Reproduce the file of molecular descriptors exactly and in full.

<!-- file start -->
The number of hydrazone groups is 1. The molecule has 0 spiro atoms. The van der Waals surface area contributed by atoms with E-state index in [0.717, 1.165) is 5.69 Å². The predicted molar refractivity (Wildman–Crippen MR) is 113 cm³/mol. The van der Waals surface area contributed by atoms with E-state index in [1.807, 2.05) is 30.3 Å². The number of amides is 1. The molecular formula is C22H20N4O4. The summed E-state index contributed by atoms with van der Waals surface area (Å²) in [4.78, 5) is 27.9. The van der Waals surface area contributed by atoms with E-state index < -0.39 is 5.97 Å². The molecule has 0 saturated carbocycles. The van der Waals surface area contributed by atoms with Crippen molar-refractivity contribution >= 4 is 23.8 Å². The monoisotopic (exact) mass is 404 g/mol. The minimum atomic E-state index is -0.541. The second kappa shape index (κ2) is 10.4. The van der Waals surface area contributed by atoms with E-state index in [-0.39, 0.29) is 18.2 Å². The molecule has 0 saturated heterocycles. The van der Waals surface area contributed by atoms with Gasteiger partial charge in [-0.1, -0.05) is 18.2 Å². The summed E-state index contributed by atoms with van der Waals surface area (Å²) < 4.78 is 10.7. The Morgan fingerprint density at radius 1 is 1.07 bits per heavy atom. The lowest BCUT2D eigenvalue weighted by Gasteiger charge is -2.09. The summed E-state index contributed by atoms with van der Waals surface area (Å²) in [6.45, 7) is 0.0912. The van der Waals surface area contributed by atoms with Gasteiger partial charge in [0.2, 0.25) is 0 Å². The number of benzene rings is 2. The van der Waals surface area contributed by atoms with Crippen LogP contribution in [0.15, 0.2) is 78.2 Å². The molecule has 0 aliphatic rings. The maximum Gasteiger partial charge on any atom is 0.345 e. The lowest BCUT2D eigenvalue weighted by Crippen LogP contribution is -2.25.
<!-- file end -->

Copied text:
The number of hydrazone groups is 1. The molecule has 0 spiro atoms. The van der Waals surface area contributed by atoms with E-state index in [0.717, 1.165) is 5.69 Å². The predicted molar refractivity (Wildman–Crippen MR) is 113 cm³/mol. The van der Waals surface area contributed by atoms with E-state index in [1.807, 2.05) is 30.3 Å². The number of amides is 1. The molecular formula is C22H20N4O4. The summed E-state index contributed by atoms with van der Waals surface area (Å²) in [4.78, 5) is 27.9. The van der Waals surface area contributed by atoms with E-state index < -0.39 is 5.97 Å². The molecule has 0 saturated carbocycles. The van der Waals surface area contributed by atoms with Crippen molar-refractivity contribution >= 4 is 23.8 Å². The monoisotopic (exact) mass is 404 g/mol. The minimum atomic E-state index is -0.541. The second kappa shape index (κ2) is 10.4. The van der Waals surface area contributed by atoms with E-state index in [-0.39, 0.29) is 18.2 Å². The molecule has 0 saturated heterocycles. The van der Waals surface area contributed by atoms with Gasteiger partial charge in [-0.1, -0.05) is 18.2 Å². The summed E-state index contributed by atoms with van der Waals surface area (Å²) < 4.78 is 10.7. The Morgan fingerprint density at radius 1 is 1.07 bits per heavy atom. The lowest BCUT2D eigenvalue weighted by Gasteiger charge is -2.09. The summed E-state index contributed by atoms with van der Waals surface area (Å²) in [6.45, 7) is 0.0912. The van der Waals surface area contributed by atoms with Gasteiger partial charge in [0.2, 0.25) is 0 Å². The number of benzene rings is 2. The van der Waals surface area contributed by atoms with Crippen LogP contribution in [0.15, 0.2) is 78.2 Å². The molecule has 0 aliphatic rings. The maximum Gasteiger partial charge on any atom is 0.345 e. The lowest BCUT2D eigenvalue weighted by Crippen LogP contribution is -2.25.